Gentle Readers . . . and Maxwell,
When I was in school, probably about eighth grade, we read The Yellow Wallpaper by Charlotte Perkins Gilman. What a creepy story: a woman whose doctor and husband make her "rest" all the time until she goes mad.
I had no idea that this short story was an early work of feminist literature, and back in the Dark Ages of my youth, I don't think we even knew the word "feminism."
Women were (and some still think are) too emotional and not in control of themselves. The patriarchy sometimes demanded that they be locked up because they were diagnosed with hysteria.
I found a literary descendant to The Yellow Wallpaper's protagonist in The Vanishing Act of Esme Lennox by Maggie O'Farrell.
Iris, who "isn't used to dealing with things that are . . . untouched," receives a call about Euphemia Lennox––a name she doesn't recognize. She's shocked to learn that this woman is her grandmother's sister, who has been locked up in a mental institution for 60 years. Now that the hospital is closing, Iris is expected to take responsibility for Esme, as the stranger prefers to be called.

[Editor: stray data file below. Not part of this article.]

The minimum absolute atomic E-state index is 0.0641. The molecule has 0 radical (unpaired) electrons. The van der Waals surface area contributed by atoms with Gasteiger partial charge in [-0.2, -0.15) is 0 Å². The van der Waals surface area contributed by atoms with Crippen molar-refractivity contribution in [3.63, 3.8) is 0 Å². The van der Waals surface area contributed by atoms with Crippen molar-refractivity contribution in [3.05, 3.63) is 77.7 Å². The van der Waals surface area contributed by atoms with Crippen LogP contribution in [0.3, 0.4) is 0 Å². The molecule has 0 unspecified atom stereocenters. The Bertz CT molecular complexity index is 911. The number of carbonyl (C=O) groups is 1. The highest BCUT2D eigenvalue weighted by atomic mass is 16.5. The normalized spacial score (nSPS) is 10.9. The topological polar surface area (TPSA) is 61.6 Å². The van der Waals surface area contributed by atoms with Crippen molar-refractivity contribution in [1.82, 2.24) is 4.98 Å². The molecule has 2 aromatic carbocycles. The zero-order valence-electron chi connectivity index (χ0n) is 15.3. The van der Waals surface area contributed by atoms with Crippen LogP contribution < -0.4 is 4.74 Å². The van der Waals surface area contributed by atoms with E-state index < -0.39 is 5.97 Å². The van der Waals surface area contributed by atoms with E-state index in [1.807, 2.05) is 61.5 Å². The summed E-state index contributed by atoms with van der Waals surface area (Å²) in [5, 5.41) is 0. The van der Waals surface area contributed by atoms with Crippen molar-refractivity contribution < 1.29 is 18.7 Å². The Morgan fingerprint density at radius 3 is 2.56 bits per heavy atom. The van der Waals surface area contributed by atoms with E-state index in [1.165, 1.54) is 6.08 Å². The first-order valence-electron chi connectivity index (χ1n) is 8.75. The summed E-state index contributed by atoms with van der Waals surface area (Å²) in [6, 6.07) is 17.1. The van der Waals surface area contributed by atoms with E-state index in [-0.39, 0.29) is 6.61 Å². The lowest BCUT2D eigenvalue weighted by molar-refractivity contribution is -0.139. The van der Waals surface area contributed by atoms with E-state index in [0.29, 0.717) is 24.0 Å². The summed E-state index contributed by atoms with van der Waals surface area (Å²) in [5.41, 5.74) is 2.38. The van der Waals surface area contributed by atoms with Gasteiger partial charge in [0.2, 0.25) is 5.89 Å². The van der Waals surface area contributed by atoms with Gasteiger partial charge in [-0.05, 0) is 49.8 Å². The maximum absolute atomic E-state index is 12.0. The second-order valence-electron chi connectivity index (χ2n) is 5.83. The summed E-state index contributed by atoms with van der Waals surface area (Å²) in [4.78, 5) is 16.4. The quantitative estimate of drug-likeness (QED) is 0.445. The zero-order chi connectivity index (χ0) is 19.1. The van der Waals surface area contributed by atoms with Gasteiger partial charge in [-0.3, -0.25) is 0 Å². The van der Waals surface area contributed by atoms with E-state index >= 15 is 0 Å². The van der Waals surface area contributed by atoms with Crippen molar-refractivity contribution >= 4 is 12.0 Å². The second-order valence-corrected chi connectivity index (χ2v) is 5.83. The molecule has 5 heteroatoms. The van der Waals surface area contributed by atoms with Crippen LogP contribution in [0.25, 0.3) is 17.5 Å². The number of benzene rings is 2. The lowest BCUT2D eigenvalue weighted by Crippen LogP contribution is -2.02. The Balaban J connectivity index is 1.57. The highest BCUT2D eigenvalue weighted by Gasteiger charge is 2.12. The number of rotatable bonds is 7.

No one can tell Iris anything about Esme. Iris's grandmother has Alzheimer's, her mother never heard of Esme, and her father is dead. What's to be done with Esme, and why has she been in the hospital all these years?
O'Farrell moves deftly between Iris's present with Esme and Esme's memories of her youth as mysteries unfold. I enjoyed the style of this novel very much and found it difficult to put down; thus, The Vanishing Act of Esme Lennox earns The Janie Junebug Seal of Highest Approval.
Another book I hope to read soon is by our good friend Susan Flett Swidersky, who blogs at I Think; Therefore, I Yam. Her new book is
Infinities of love,